There are certain marmāni which people commonly relate to the seven chakras most prevalent in the West today. It should be noted that gurus in India have been aware of and used 100’s of chakras throughout the body in spiritual practice. The system of seven chakras was popularized by Western scholars in the late 19th century. Most of the marmāni which are related to the 7 Western chakras are located on the front of the body and are wrongly associated with the chakras located at a similar place within the spine. Many people have developed the misconception that the manipura chakra is located at the naval. This chakra is located within the spine around the height of the naval. This misconception has likely been inspired by diagrams of the location of the chakras which depict a sitting person from the front. From this misconception, it has been deduced that nābhi marma (located at the navel) is connected to the manipura chakra. Many practitioners wrongly assume that this point can be used to cure any condition the manipura chakra is claimed to treat. We must remember that chakras were never intended by the Sages to treat any condition, but instead to grant us access into spiritual realms of awareness. These healing attributes of chakras come not from the enlightened awareness of the Sages, but the imagination of Western mystics struggling to understand the true application of the chakras. There are many specific uses for the nābhi marma described by the traditional Āyurvedic literature. The tradition of healing with marmāni, unlike the tradition of healing with chakras, is reliable, having its origins in the enlightened awareness of the Sages.
The Application of Marma Cikitsā
Even if a person does not have knowledge of the Āyurvedic techniques of nāḍīnidāna (pulse diagnosis), sparśana (palpitation), darśana (physical inspection), and praśna (questioning), one who is trained in marma cikitsā can determine the doṣas contributing to a condition through the marmāni themselves. Touch of certain marmāni with knowledge can aid in the diagnosis of specific conditions. A tenderness will be noticed around specific marmāni in certain conditions; like hṛd marma cardiac problems, the yakṛt marma for liver problems, plīha marma for the spleen, spṛkka marma for the kidneys, or indrabasti for chronic constipation. Āyurvedic doctors in India often use palpitation of the marma to confirm diagnoses.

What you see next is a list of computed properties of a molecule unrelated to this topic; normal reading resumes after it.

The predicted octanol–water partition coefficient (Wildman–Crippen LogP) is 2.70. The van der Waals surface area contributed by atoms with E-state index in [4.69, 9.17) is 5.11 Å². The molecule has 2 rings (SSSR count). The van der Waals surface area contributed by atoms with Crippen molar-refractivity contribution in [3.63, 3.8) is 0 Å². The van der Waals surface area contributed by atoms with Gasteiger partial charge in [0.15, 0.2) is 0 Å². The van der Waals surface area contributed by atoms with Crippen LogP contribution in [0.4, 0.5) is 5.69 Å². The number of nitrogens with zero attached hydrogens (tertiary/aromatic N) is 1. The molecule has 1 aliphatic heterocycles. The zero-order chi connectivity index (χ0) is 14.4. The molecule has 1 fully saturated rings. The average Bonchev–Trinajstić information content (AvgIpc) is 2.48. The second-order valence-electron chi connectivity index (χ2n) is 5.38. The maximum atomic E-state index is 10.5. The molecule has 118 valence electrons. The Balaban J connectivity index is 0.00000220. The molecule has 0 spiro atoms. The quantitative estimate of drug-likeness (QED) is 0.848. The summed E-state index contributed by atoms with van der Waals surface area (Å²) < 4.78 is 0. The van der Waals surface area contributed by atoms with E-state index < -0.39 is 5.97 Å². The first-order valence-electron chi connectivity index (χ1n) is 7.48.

To properly treat any marma, it is useful to know where there is a blockage of energy along the connected nāḍī. For this, great awareness of the subtle body is required. Even without this awareness, it is possible with mindfulness and practice to determine which doṣa is causing obstruction to that nāḍī by touch of the marma itself. This technique also requires some subtle awareness of energy because unlike the practice of acupressure which feels for tension in the soft tissue of the physical body, this technique requires awareness of tension within the prāṇic body of a person. This is subtler and may or may not be accompanied by corresponding tension in the soft tissues of the physical body. Generally it is necessary to study directly with a teacher to be able to effectively employ these methods.
With practice, we can bring awareness to the prāṇa flowing through a nāḍī. Tension in the flow of prāṇa through the nāḍī will be noticed when there is a need for treatment of that nāḍī. Even without knowing what condition a person is affected by, it is possible to know which marmāni require treatment by bringing awareness to the nāḍīs. When we gently touch a marma, pressure is felt within the nāḍī. If this pressure is released upon very gentle pressure, it is understood that the obstruction is caused by vāta doṣa. If tension is released with slightly firmer pressure, it is understood that pitta is the cause of imbalance within the nāḍī. If deep pressure is required to feel a release of tension in the nāḍī, it is understood that kapha doṣa is the cause. Of course, even this “deep” pressure must be relatively gentle for the safety of the person. Very deep pressure is never required when working with marmāni because we are working on the energetic body and not the physical body.